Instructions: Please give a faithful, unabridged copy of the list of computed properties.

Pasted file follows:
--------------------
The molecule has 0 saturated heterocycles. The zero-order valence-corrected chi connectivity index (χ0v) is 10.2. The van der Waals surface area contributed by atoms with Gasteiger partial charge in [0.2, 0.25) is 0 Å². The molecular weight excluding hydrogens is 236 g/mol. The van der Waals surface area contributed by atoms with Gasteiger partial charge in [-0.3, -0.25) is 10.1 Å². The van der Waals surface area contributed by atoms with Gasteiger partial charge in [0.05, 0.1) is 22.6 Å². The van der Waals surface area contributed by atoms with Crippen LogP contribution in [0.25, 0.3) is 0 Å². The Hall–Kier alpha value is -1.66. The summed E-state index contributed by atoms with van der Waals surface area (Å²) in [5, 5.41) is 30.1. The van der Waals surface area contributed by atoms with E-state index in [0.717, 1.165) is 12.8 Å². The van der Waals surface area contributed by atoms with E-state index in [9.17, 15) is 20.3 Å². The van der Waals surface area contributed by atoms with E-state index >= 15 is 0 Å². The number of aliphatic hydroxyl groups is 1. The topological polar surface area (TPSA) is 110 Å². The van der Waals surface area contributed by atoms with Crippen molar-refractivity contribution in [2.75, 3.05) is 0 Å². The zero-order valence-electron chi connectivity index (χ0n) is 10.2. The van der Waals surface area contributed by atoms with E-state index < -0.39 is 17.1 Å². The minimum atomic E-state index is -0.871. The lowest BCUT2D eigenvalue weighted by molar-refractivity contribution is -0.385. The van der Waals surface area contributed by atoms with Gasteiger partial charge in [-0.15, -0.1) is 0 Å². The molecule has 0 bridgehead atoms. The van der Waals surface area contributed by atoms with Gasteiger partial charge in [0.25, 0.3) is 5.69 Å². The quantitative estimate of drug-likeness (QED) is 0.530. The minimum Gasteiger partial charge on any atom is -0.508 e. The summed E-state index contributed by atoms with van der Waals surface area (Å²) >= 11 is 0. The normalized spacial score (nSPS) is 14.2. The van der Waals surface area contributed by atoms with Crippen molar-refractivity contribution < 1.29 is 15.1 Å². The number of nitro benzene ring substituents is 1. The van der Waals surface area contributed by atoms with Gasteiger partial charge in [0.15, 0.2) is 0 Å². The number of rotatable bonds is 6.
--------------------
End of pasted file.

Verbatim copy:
The molecule has 0 saturated heterocycles. The zero-order valence-corrected chi connectivity index (χ0v) is 10.2. The van der Waals surface area contributed by atoms with Gasteiger partial charge in [0.2, 0.25) is 0 Å². The molecular weight excluding hydrogens is 236 g/mol. The van der Waals surface area contributed by atoms with Gasteiger partial charge in [-0.3, -0.25) is 10.1 Å². The van der Waals surface area contributed by atoms with Gasteiger partial charge in [0.05, 0.1) is 22.6 Å². The van der Waals surface area contributed by atoms with Crippen LogP contribution in [0.25, 0.3) is 0 Å². The Hall–Kier alpha value is -1.66. The summed E-state index contributed by atoms with van der Waals surface area (Å²) in [5, 5.41) is 30.1. The van der Waals surface area contributed by atoms with E-state index in [0.717, 1.165) is 12.8 Å². The van der Waals surface area contributed by atoms with E-state index in [9.17, 15) is 20.3 Å². The van der Waals surface area contributed by atoms with E-state index >= 15 is 0 Å². The number of aliphatic hydroxyl groups is 1. The topological polar surface area (TPSA) is 110 Å². The van der Waals surface area contributed by atoms with Crippen molar-refractivity contribution in [2.75, 3.05) is 0 Å². The zero-order valence-electron chi connectivity index (χ0n) is 10.2. The van der Waals surface area contributed by atoms with E-state index < -0.39 is 17.1 Å². The minimum atomic E-state index is -0.871. The lowest BCUT2D eigenvalue weighted by molar-refractivity contribution is -0.385. The van der Waals surface area contributed by atoms with Gasteiger partial charge in [-0.15, -0.1) is 0 Å². The molecule has 0 bridgehead atoms. The van der Waals surface area contributed by atoms with Gasteiger partial charge in [0.25, 0.3) is 5.69 Å². The quantitative estimate of drug-likeness (QED) is 0.530. The minimum Gasteiger partial charge on any atom is -0.508 e. The summed E-state index contributed by atoms with van der Waals surface area (Å²) >= 11 is 0. The normalized spacial score (nSPS) is 14.2. The van der Waals surface area contributed by atoms with Crippen molar-refractivity contribution < 1.29 is 15.1 Å². The number of nitro benzene ring substituents is 1. The van der Waals surface area contributed by atoms with Gasteiger partial charge in [0.15, 0.2) is 0 Å². The number of rotatable bonds is 6.